March 8, 2012

Moving in Rhythm by Dev Bentham

Moving in Rhythm. 
Imagine you're so shy that you break into a cold sweat at the very idea of talking with someone interesting. That's the dilemma faced by Mark Apolostolos, the hero of Moving in Rhythm. It takes a patient man, good friends and two loving dogs to get him out of his shell.
Mark Apolostolos should be able to have any man he wants. Handsome and smart, he’s also cripplingly shy, especially around attractive men. Tired of waking up alone, he’s desperate to conquer his insecurities and have a real, meaningful relationship.
He gets his first opportunity when he tags along to his sister-in-law’s dance class and lays eyes on the sexy instructor. Seth Miller has a way of moving that takes his breath away. It isn’t long before sparks fly and they share a steamy kiss, but Seth wants much more than just a casual encounter.
If Mark wants a real relationship with Seth he’ll have to come to terms with his sexuality—but will it be enough to break through the walls he’s built up around his heart?
Where to find Dev Bentham:

March 7, 2012

Real Names and Series by Jane Toombs

Going back to New Year's Eve of 2009, I made a resolution that I had to finish the first book in every series I'd done synopses for before I could dream up any more series. Hey, I was awash in them, and hadn't proposed any to publishers because the first book wasn't finished. I've renewed that resolution for the past two years and will in 2012 as well.
So far I've sold five series, but only one, a trilogy is finished. Why? Because I didn't think ahead. I didn't see that when you propose a series and send the first book, the publisher is going to want the rest of the series ASAP. So it's slow going.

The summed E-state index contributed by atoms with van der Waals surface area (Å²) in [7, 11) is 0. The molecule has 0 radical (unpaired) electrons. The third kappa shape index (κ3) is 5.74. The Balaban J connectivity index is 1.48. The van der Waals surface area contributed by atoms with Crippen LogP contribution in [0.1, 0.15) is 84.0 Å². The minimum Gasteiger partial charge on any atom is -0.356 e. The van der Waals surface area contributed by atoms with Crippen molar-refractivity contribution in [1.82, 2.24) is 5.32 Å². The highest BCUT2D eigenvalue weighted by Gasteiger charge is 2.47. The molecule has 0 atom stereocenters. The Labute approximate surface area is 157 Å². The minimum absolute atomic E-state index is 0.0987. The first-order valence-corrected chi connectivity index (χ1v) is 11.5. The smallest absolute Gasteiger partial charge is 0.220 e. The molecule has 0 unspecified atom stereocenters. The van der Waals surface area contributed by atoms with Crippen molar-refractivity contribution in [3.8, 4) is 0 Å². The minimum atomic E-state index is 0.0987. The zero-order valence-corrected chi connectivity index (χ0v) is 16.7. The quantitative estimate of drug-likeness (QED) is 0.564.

As for using real names, a couple of my writer friends have had people write and tell them that they used somebody's real name in their books. Usually the person was thrilled. But some were angry. Or threatening to sue. I have never heard, though, that any suit did happen.
So when I became fascinated with a new friend's last name and decided I wanted to use it for a series, I asked her if she or her husband would mind. He told her he'd get a kick out of it and, she, a writer herself, thought it'd be fun. I didn't use either of their first names, though.
The name is Raffin, and that name in my imagination translated into a family where anything could happen. Since I like to write paranormal suspense romance, that name was perfect.
So The Nonesuch Raffins Series of five books was born some time ago, but is now contracted for with Devine Destinies. Being a plotter instead of a pantser, I first created an overall synopsis for the family before going on to write the synopses for the five offspring: two females, two males, and Gray, a half-brother from the father's first marriage (his wife died). Since the different paranormal abilities all come from Gray's step-mother's side, he doesn't believe he's afflicted with any. His is the last book, and man, is he wrong. I expect to have a lot of fun writing the books.
Maybe as much fun as I've had writing my Dangerous Darkness Series for Red Rose Publishing. I'm down to the fourth and last book in that one and can hardly wait to write Stranger On The Shore. The first three are available now.and I'm giving away an electronic copy of the first book in that series, Shadow On The Floor to someone who comments.